We all know bees as those flying insects that pollinate flowers, and honey bees produce honey. Beyond these two facts, many people do not have much to say about bees. Actually, not only do bees pollinate flowers, but they are also vegans. Of course, bees need their protein, but they do not obtain their protein from animal flesh; instead, the pollen that bees consume contains high amounts of protein. Although bees and wasps, like yellowjackets and hornets, are closely related, they do not keep the exact same diets. For example, both hornets and yellowjackets often feed on nectar and plant based food, but hornets also hunt and consume other insects. Yellowjacket larvae also feed on other insects. So while the closely related bee and wasp species share similar diets, most bee species do not hunt and consume other insects. However, this is only “most”, there does exist a very small amount of bee species that have been known to hunt and feed on other insects. This comes as a surprise to some people who have always considered bees to be non-carnivorous. The bee species known as Trigona hypogea, eats meat from both dead and living animal prey.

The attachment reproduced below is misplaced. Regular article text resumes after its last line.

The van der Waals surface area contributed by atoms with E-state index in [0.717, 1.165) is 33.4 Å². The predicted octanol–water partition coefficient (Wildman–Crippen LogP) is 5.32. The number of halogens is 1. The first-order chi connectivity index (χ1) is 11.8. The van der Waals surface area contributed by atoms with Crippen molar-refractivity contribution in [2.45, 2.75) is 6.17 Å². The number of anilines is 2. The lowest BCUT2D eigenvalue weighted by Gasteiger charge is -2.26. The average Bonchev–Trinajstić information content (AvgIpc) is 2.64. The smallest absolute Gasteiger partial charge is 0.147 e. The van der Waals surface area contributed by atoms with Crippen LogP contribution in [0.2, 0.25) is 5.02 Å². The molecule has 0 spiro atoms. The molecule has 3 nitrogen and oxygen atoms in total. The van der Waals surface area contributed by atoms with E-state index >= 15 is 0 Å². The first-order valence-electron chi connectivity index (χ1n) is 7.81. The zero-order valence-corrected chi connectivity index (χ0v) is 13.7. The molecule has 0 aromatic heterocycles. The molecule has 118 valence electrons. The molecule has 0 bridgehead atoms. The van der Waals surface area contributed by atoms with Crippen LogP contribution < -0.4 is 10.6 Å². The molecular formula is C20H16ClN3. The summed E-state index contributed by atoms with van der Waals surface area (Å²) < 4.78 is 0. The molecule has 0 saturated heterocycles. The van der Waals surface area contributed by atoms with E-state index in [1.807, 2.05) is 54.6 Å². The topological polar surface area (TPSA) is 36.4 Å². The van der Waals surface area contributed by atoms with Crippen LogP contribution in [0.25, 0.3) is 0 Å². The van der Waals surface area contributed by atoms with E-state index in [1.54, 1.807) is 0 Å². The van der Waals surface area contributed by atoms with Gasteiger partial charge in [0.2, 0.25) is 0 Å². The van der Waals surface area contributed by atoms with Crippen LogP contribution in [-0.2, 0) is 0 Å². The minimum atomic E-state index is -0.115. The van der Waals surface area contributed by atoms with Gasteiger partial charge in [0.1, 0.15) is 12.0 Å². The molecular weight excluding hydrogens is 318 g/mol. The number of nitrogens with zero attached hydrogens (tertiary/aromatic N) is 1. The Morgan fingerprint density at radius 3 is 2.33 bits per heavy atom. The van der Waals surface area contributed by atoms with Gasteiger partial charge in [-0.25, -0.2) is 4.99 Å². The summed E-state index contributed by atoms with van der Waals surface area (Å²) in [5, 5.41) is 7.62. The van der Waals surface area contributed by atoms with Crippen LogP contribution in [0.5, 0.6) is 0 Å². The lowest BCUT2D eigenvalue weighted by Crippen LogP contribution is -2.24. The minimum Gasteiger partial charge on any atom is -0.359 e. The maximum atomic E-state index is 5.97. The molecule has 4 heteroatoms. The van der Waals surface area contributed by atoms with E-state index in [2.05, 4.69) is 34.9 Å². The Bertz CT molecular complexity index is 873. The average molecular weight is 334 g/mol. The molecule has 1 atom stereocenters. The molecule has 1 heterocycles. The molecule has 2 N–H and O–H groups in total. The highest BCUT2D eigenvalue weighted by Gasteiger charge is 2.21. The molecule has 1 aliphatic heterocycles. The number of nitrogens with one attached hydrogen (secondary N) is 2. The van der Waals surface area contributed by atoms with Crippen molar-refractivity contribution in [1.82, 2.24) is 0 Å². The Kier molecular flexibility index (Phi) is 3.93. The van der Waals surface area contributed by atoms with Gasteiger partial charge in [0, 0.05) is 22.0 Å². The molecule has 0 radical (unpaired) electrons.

Trigona hypogea dwells within South America, and it is a particular brutal species of insect. While most bee species are preyed upon by wasps, the Trigona hypogea has been spotted raiding wasps nests in very short amounts of time. These bees have been found making off with wasp eggs, larvae, and pupae after ransacking wasp nests. These bees have even been spotted carrying toad eggs back to their nests.
The Trigona hypogea species is well adapted to a carnivorous lifestyle. Most bee species possess modified legs in the form of hook-like features that easily snatch pollen from flowers. However, the carnivorous bee species of South America does not possess this adaptation, clearly indicating its preference for alternate sources of protein. This species is also notable for possessing razor sharp teeth, which they use for emulsifying their insect prey before sharing the chewed carcass with other colony members.
Have you ever heard of any other type of bee that attacks other insects?
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